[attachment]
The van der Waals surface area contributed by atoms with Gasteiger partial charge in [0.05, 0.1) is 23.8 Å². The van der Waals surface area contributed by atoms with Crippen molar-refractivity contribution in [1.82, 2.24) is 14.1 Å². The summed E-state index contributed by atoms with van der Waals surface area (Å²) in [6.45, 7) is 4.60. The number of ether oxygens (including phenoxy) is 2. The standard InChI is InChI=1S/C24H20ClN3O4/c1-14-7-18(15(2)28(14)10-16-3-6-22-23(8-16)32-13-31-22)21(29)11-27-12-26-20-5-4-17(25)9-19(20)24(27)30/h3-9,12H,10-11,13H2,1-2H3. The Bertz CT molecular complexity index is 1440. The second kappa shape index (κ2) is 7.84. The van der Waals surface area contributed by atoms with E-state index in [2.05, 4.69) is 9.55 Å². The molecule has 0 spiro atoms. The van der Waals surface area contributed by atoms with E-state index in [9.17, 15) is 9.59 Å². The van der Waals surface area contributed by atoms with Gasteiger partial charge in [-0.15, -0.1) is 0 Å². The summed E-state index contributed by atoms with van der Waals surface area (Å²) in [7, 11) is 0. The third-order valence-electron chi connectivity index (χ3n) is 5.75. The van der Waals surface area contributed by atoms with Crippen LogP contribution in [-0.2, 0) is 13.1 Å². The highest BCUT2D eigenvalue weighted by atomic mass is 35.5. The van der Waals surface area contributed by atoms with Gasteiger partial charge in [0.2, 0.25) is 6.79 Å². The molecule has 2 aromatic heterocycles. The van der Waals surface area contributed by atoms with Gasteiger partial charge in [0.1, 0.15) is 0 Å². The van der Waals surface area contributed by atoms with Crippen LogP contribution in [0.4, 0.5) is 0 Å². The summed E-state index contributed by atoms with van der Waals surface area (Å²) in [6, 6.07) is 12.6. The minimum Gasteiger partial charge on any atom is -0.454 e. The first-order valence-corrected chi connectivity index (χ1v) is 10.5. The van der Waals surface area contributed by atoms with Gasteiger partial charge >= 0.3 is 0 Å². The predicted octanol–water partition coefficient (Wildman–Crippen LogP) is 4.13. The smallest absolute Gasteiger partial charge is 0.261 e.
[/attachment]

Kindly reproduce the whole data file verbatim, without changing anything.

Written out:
The van der Waals surface area contributed by atoms with Gasteiger partial charge in [0.05, 0.1) is 23.8 Å². The van der Waals surface area contributed by atoms with Crippen molar-refractivity contribution in [1.82, 2.24) is 14.1 Å². The summed E-state index contributed by atoms with van der Waals surface area (Å²) in [6.45, 7) is 4.60. The number of ether oxygens (including phenoxy) is 2. The standard InChI is InChI=1S/C24H20ClN3O4/c1-14-7-18(15(2)28(14)10-16-3-6-22-23(8-16)32-13-31-22)21(29)11-27-12-26-20-5-4-17(25)9-19(20)24(27)30/h3-9,12H,10-11,13H2,1-2H3. The Bertz CT molecular complexity index is 1440. The second kappa shape index (κ2) is 7.84. The van der Waals surface area contributed by atoms with E-state index in [2.05, 4.69) is 9.55 Å². The molecule has 0 spiro atoms. The van der Waals surface area contributed by atoms with E-state index in [9.17, 15) is 9.59 Å². The van der Waals surface area contributed by atoms with Gasteiger partial charge in [-0.15, -0.1) is 0 Å². The summed E-state index contributed by atoms with van der Waals surface area (Å²) in [7, 11) is 0. The third-order valence-electron chi connectivity index (χ3n) is 5.75. The van der Waals surface area contributed by atoms with Crippen LogP contribution in [-0.2, 0) is 13.1 Å². The highest BCUT2D eigenvalue weighted by atomic mass is 35.5. The van der Waals surface area contributed by atoms with Gasteiger partial charge in [0.2, 0.25) is 6.79 Å². The molecule has 2 aromatic heterocycles. The van der Waals surface area contributed by atoms with Gasteiger partial charge in [0.1, 0.15) is 0 Å². The van der Waals surface area contributed by atoms with Crippen LogP contribution in [0.4, 0.5) is 0 Å². The summed E-state index contributed by atoms with van der Waals surface area (Å²) in [6, 6.07) is 12.6. The minimum Gasteiger partial charge on any atom is -0.454 e. The first-order valence-corrected chi connectivity index (χ1v) is 10.5. The van der Waals surface area contributed by atoms with Gasteiger partial charge >= 0.3 is 0 Å². The predicted octanol–water partition coefficient (Wildman–Crippen LogP) is 4.13. The smallest absolute Gasteiger partial charge is 0.261 e.